The ‘black-soap’, as it was known then, had ‘a jelly-like’ consistency and was made by boiling fat up with lye (Sim, Pg. 54). When stored in barrels it appeared black thus its name. Alison Sim states that soap-boiling was a large-scale industry in the 16th century suggesting that most people bought their soap rather than making it themselves.
Henry VIII’s laundress, Anne Harris, used soap to perform her royal washing duties as recorded in the financial accounts of the time.
‘The King’s laundress Anne Harris was to wash the tablecloths and towels, and provide herbs to keep the drapery sweet. She was paid 10 pounds a year, which was a good salary, but it stated quite specifically that she must provide her own soap.’ (Sim, Pg. 54)
This is not where the washerwoman’s duties ended. In the 16th century clean linen was a sign of one’s respectability but white linen was a sign of your wealth. The whiter the linen, the wealthier the owner. If you could afford it you purchased your linen ready-bleached but if you couldn’t and you purchased the ‘un-bleached’ version then it was a greyish-cream colour and would only be transformed into the coveted white linen through repeated bleaching.
But what did the Tudors use for bleach? Well, that’s the not so nice part- they used human urine. The bleaching process was similar to the bucking process except instead of adding ley to the wash urine was added to lye.
The washing would then have to be dried by ‘spreading them on the ground or by putting them over a bush or hedge’ (Sim Pg. 55). I imagine in winter this would have been a very challenging task.
Another challenging task would have been looking after the luxurious fabrics found in the wardrobes of the wealthy Tudors. Apart from very fine linen, fabrics like silk, velvet and even cloth of gold needed cleaning. A wealthy Tudor’s clothes was often embroidered, an extra headache and what of the fine wall hangings that decorated homes or the fur that lined winter garments.
Well, woolen items were brushed weekly and shaken out to keep the moths out and furs that had hardened were sprinkled with wine, left to dry and then rubbed until soft (Sim, Pg. 59).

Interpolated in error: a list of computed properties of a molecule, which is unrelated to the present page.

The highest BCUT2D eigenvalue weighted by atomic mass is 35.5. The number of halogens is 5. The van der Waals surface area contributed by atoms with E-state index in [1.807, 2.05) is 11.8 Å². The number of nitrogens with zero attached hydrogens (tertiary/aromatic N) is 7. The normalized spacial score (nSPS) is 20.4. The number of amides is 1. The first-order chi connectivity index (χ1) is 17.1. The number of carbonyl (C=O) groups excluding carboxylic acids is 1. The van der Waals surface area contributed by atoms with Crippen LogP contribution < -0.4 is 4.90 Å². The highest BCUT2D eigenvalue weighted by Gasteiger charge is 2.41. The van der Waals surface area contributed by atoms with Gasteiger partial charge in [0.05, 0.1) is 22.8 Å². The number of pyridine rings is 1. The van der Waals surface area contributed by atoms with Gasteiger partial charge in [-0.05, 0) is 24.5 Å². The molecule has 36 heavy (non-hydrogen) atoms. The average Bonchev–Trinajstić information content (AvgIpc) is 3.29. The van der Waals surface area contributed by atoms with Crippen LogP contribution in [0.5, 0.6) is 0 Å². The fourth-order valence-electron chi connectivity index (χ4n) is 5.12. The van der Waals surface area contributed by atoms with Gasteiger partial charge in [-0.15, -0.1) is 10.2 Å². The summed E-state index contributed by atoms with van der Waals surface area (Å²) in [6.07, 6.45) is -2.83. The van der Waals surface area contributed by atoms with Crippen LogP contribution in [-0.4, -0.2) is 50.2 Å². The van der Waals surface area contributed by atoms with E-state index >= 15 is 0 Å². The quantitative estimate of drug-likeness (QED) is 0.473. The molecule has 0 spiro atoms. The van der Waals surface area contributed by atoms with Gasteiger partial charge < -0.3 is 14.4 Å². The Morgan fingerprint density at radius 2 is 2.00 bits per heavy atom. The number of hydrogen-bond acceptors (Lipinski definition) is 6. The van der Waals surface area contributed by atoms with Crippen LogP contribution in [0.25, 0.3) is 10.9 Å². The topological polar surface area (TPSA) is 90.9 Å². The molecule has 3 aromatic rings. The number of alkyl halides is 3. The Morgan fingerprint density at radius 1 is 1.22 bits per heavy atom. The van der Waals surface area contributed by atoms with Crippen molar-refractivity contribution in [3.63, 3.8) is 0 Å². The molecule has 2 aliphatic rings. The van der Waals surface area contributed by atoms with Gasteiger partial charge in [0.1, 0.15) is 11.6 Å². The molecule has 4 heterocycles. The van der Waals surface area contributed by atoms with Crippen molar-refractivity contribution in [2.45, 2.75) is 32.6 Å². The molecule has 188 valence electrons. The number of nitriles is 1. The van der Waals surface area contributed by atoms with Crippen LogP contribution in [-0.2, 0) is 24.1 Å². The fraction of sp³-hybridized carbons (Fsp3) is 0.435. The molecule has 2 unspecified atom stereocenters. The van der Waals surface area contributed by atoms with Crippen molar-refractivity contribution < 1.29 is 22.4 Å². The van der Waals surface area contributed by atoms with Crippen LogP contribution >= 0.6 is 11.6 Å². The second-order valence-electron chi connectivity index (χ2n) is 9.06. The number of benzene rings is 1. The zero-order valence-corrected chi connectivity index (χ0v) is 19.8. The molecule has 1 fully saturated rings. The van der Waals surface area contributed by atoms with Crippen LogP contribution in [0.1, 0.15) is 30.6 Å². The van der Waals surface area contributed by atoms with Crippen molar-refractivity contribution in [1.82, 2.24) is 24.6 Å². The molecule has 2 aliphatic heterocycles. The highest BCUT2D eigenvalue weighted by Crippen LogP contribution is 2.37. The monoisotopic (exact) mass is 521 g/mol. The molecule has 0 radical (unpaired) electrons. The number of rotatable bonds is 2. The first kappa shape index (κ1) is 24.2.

Removing stains from fine fabrics was a difficult job and Alison Sim believes that because so many alternative ways of treating stains existed it suggests that it was a rather ‘hit or miss’ affair (Pg. 59).
An example of an instruction found in The Profitable Book Declaring Dyvers Approved Remedies suggests that to wash both silk and gold one should heat water, add soap allowing it to melt and then once the water is almost cold, wash the garments. The garment should then be dried with dry cloths laid between the layers (Sim, Pg. 60).
Removing grease stains from clothing is difficult enough today. I have in the past found our modern stain removers useless when it comes to removing grease stains. So what did the Tudor do? John Partridge recommends using the water in which peas had been soaked and the Profitable Book suggests applying Castille soap with a clean feather (Sim, Pg. 60).
It is clear that when it comes to stain removal, there was plenty of advice to choose from. Whether the advice actually worked was another matter entirely.
The Tudor housewife had a very complicated job and therefore would have loved the advice given by Thomas Tusser about not over doing the cleaning:
No scouring for pride
Spare kettle whole side
Though scouring be needful, yet scouring too much
Is pride without profit, and robbeth thine hutch.
A very big thank you to Alison Sim for her wonderful book ‘The Tudor Housewife’ that has taught me so much about everyday life in Tudor England.